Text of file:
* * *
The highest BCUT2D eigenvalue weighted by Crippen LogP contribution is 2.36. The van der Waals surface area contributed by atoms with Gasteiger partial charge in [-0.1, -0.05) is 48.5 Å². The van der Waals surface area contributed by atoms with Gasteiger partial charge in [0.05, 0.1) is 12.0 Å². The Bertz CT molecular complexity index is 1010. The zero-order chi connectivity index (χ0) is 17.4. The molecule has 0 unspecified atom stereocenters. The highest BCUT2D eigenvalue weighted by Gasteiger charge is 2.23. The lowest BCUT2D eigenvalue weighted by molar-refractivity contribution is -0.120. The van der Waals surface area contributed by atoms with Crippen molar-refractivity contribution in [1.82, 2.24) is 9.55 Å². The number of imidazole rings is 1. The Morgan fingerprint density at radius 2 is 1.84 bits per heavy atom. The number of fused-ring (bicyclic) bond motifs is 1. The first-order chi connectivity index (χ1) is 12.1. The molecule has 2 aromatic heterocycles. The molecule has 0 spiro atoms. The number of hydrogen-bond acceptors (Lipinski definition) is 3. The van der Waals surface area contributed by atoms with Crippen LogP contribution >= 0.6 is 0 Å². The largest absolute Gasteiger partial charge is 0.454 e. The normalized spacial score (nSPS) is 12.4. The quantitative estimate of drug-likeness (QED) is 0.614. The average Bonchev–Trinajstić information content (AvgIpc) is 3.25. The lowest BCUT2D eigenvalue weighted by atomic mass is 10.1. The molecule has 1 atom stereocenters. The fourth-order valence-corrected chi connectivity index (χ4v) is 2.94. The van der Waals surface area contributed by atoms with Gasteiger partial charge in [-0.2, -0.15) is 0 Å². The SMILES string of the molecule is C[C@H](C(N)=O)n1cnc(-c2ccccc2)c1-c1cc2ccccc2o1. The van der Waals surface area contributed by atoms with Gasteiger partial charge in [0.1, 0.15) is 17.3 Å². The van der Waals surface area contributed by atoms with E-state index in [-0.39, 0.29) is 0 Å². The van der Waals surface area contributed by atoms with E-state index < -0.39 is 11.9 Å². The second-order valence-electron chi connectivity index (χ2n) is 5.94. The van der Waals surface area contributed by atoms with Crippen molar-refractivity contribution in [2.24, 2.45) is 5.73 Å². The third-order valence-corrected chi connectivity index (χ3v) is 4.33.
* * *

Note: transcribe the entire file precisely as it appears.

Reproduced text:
The highest BCUT2D eigenvalue weighted by Crippen LogP contribution is 2.36. The van der Waals surface area contributed by atoms with Gasteiger partial charge in [-0.1, -0.05) is 48.5 Å². The van der Waals surface area contributed by atoms with Gasteiger partial charge in [0.05, 0.1) is 12.0 Å². The Bertz CT molecular complexity index is 1010. The zero-order chi connectivity index (χ0) is 17.4. The molecule has 0 unspecified atom stereocenters. The highest BCUT2D eigenvalue weighted by Gasteiger charge is 2.23. The lowest BCUT2D eigenvalue weighted by molar-refractivity contribution is -0.120. The van der Waals surface area contributed by atoms with Crippen molar-refractivity contribution in [1.82, 2.24) is 9.55 Å². The number of imidazole rings is 1. The Morgan fingerprint density at radius 2 is 1.84 bits per heavy atom. The number of fused-ring (bicyclic) bond motifs is 1. The first-order chi connectivity index (χ1) is 12.1. The molecule has 2 aromatic heterocycles. The molecule has 0 spiro atoms. The number of hydrogen-bond acceptors (Lipinski definition) is 3. The van der Waals surface area contributed by atoms with Crippen LogP contribution >= 0.6 is 0 Å². The largest absolute Gasteiger partial charge is 0.454 e. The normalized spacial score (nSPS) is 12.4. The quantitative estimate of drug-likeness (QED) is 0.614. The average Bonchev–Trinajstić information content (AvgIpc) is 3.25. The lowest BCUT2D eigenvalue weighted by atomic mass is 10.1. The molecule has 1 atom stereocenters. The fourth-order valence-corrected chi connectivity index (χ4v) is 2.94. The van der Waals surface area contributed by atoms with Gasteiger partial charge in [-0.2, -0.15) is 0 Å². The SMILES string of the molecule is C[C@H](C(N)=O)n1cnc(-c2ccccc2)c1-c1cc2ccccc2o1. The van der Waals surface area contributed by atoms with Gasteiger partial charge in [0.1, 0.15) is 17.3 Å². The van der Waals surface area contributed by atoms with E-state index in [-0.39, 0.29) is 0 Å². The van der Waals surface area contributed by atoms with E-state index < -0.39 is 11.9 Å². The second-order valence-electron chi connectivity index (χ2n) is 5.94. The van der Waals surface area contributed by atoms with Crippen molar-refractivity contribution in [2.24, 2.45) is 5.73 Å². The third-order valence-corrected chi connectivity index (χ3v) is 4.33.